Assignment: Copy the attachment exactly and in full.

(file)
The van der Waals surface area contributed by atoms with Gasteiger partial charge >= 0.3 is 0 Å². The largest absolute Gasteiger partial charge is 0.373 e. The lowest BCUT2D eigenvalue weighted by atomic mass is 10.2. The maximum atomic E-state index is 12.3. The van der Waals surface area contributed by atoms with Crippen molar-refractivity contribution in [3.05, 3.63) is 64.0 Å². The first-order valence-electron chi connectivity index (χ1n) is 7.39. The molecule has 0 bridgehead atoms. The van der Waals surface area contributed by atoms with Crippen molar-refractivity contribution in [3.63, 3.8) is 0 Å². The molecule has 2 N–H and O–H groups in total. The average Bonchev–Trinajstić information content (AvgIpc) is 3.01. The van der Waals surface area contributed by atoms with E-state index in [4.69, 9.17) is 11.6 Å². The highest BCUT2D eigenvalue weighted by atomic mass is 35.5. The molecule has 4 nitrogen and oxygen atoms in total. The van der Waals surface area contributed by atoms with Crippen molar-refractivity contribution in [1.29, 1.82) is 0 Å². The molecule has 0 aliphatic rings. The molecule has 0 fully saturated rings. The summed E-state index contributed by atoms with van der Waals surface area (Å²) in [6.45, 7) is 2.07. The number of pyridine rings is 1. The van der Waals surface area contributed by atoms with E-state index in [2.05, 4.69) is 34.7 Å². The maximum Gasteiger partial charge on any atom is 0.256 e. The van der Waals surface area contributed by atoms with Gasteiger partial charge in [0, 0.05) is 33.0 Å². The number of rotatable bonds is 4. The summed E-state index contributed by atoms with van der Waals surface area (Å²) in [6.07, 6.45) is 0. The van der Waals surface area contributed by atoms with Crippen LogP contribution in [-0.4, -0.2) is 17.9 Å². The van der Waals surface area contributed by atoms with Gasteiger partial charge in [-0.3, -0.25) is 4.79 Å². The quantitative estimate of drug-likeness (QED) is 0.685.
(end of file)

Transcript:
The van der Waals surface area contributed by atoms with Gasteiger partial charge >= 0.3 is 0 Å². The largest absolute Gasteiger partial charge is 0.373 e. The lowest BCUT2D eigenvalue weighted by atomic mass is 10.2. The maximum atomic E-state index is 12.3. The van der Waals surface area contributed by atoms with Crippen molar-refractivity contribution in [3.05, 3.63) is 64.0 Å². The first-order valence-electron chi connectivity index (χ1n) is 7.39. The molecule has 0 bridgehead atoms. The van der Waals surface area contributed by atoms with Crippen molar-refractivity contribution in [3.63, 3.8) is 0 Å². The molecule has 2 N–H and O–H groups in total. The average Bonchev–Trinajstić information content (AvgIpc) is 3.01. The van der Waals surface area contributed by atoms with E-state index in [4.69, 9.17) is 11.6 Å². The highest BCUT2D eigenvalue weighted by atomic mass is 35.5. The molecule has 4 nitrogen and oxygen atoms in total. The van der Waals surface area contributed by atoms with Crippen molar-refractivity contribution in [1.29, 1.82) is 0 Å². The molecule has 0 aliphatic rings. The molecule has 0 fully saturated rings. The summed E-state index contributed by atoms with van der Waals surface area (Å²) in [6.45, 7) is 2.07. The number of pyridine rings is 1. The van der Waals surface area contributed by atoms with E-state index in [2.05, 4.69) is 34.7 Å². The maximum Gasteiger partial charge on any atom is 0.256 e. The van der Waals surface area contributed by atoms with Gasteiger partial charge in [0, 0.05) is 33.0 Å². The number of rotatable bonds is 4. The summed E-state index contributed by atoms with van der Waals surface area (Å²) in [6.07, 6.45) is 0. The van der Waals surface area contributed by atoms with Crippen LogP contribution in [-0.4, -0.2) is 17.9 Å². The van der Waals surface area contributed by atoms with Gasteiger partial charge in [-0.3, -0.25) is 4.79 Å². The quantitative estimate of drug-likeness (QED) is 0.685.